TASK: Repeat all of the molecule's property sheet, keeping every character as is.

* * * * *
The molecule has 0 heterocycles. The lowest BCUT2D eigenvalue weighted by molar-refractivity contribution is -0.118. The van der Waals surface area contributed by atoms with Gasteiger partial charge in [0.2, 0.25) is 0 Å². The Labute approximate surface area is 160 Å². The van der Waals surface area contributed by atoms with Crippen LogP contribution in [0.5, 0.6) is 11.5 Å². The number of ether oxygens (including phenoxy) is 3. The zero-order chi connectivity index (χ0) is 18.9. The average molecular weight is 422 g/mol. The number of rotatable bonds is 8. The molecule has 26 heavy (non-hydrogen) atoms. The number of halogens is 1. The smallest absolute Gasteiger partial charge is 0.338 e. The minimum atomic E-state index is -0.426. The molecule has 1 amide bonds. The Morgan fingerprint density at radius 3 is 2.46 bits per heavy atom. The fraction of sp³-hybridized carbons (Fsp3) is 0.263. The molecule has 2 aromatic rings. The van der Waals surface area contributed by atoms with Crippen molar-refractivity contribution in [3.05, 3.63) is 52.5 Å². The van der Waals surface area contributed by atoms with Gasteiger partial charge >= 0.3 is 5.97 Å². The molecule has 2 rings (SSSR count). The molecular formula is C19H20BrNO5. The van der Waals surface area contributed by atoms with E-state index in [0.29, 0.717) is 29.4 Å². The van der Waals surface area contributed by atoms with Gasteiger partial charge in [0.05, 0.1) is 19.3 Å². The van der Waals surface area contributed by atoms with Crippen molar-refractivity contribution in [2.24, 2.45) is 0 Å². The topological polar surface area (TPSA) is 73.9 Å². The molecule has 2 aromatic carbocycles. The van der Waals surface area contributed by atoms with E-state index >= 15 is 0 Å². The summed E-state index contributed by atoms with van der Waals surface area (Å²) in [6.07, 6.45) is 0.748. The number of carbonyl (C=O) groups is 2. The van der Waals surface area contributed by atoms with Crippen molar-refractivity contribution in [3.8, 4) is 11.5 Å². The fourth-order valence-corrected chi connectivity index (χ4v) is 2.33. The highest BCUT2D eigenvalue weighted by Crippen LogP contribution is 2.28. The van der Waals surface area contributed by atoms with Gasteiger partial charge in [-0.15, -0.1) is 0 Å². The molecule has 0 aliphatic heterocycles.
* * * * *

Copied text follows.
The molecule has 0 heterocycles. The lowest BCUT2D eigenvalue weighted by molar-refractivity contribution is -0.118. The van der Waals surface area contributed by atoms with Gasteiger partial charge in [0.2, 0.25) is 0 Å². The Labute approximate surface area is 160 Å². The van der Waals surface area contributed by atoms with Crippen LogP contribution in [0.5, 0.6) is 11.5 Å². The number of ether oxygens (including phenoxy) is 3. The zero-order chi connectivity index (χ0) is 18.9. The average molecular weight is 422 g/mol. The number of rotatable bonds is 8. The molecule has 26 heavy (non-hydrogen) atoms. The number of halogens is 1. The smallest absolute Gasteiger partial charge is 0.338 e. The minimum atomic E-state index is -0.426. The molecule has 1 amide bonds. The Morgan fingerprint density at radius 3 is 2.46 bits per heavy atom. The fraction of sp³-hybridized carbons (Fsp3) is 0.263. The molecule has 2 aromatic rings. The van der Waals surface area contributed by atoms with Crippen molar-refractivity contribution in [3.05, 3.63) is 52.5 Å². The van der Waals surface area contributed by atoms with Gasteiger partial charge >= 0.3 is 5.97 Å². The molecule has 2 rings (SSSR count). The molecular formula is C19H20BrNO5. The van der Waals surface area contributed by atoms with E-state index in [0.29, 0.717) is 29.4 Å². The van der Waals surface area contributed by atoms with Gasteiger partial charge in [0.05, 0.1) is 19.3 Å². The van der Waals surface area contributed by atoms with Crippen molar-refractivity contribution in [2.24, 2.45) is 0 Å². The topological polar surface area (TPSA) is 73.9 Å². The molecule has 2 aromatic carbocycles. The van der Waals surface area contributed by atoms with E-state index >= 15 is 0 Å². The summed E-state index contributed by atoms with van der Waals surface area (Å²) in [6.07, 6.45) is 0.748. The number of carbonyl (C=O) groups is 2. The van der Waals surface area contributed by atoms with Crippen molar-refractivity contribution in [3.8, 4) is 11.5 Å². The fourth-order valence-corrected chi connectivity index (χ4v) is 2.33. The highest BCUT2D eigenvalue weighted by Crippen LogP contribution is 2.28. The van der Waals surface area contributed by atoms with Gasteiger partial charge in [-0.15, -0.1) is 0 Å². The molecule has 0 aliphatic heterocycles.